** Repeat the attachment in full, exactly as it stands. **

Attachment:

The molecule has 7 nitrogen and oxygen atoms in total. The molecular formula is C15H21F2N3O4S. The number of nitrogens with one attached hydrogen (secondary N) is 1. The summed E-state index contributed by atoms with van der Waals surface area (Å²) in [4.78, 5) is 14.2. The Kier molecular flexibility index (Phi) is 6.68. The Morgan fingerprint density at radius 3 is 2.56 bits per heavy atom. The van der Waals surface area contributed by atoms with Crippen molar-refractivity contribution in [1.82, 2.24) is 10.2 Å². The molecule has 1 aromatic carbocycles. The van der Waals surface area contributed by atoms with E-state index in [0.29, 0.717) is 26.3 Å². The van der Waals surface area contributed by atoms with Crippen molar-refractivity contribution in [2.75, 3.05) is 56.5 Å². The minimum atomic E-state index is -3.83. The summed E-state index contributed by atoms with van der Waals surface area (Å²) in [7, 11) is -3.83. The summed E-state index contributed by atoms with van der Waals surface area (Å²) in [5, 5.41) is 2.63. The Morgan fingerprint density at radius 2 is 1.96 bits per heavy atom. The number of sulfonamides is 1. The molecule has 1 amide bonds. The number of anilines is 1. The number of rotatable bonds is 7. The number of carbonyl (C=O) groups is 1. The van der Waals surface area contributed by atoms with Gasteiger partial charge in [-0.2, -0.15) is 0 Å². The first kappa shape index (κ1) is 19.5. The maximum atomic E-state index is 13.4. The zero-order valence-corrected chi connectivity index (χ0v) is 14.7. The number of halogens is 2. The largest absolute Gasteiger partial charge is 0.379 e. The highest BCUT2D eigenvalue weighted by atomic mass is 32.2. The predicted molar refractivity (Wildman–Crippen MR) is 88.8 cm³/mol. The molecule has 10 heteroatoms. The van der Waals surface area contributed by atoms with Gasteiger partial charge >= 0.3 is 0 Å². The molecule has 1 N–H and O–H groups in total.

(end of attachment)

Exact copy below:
The molecule has 7 nitrogen and oxygen atoms in total. The molecular formula is C15H21F2N3O4S. The number of nitrogens with one attached hydrogen (secondary N) is 1. The summed E-state index contributed by atoms with van der Waals surface area (Å²) in [4.78, 5) is 14.2. The Kier molecular flexibility index (Phi) is 6.68. The Morgan fingerprint density at radius 3 is 2.56 bits per heavy atom. The van der Waals surface area contributed by atoms with Crippen molar-refractivity contribution in [1.82, 2.24) is 10.2 Å². The molecule has 1 aromatic carbocycles. The van der Waals surface area contributed by atoms with E-state index in [0.29, 0.717) is 26.3 Å². The van der Waals surface area contributed by atoms with Crippen molar-refractivity contribution in [2.75, 3.05) is 56.5 Å². The minimum atomic E-state index is -3.83. The summed E-state index contributed by atoms with van der Waals surface area (Å²) in [7, 11) is -3.83. The summed E-state index contributed by atoms with van der Waals surface area (Å²) in [5, 5.41) is 2.63. The Morgan fingerprint density at radius 2 is 1.96 bits per heavy atom. The number of sulfonamides is 1. The molecule has 1 amide bonds. The number of anilines is 1. The number of rotatable bonds is 7. The number of carbonyl (C=O) groups is 1. The van der Waals surface area contributed by atoms with Gasteiger partial charge in [-0.2, -0.15) is 0 Å². The first kappa shape index (κ1) is 19.5. The maximum atomic E-state index is 13.4. The zero-order valence-corrected chi connectivity index (χ0v) is 14.7. The number of halogens is 2. The largest absolute Gasteiger partial charge is 0.379 e. The highest BCUT2D eigenvalue weighted by atomic mass is 32.2. The predicted molar refractivity (Wildman–Crippen MR) is 88.8 cm³/mol. The molecule has 10 heteroatoms. The van der Waals surface area contributed by atoms with Gasteiger partial charge >= 0.3 is 0 Å². The molecule has 1 N–H and O–H groups in total.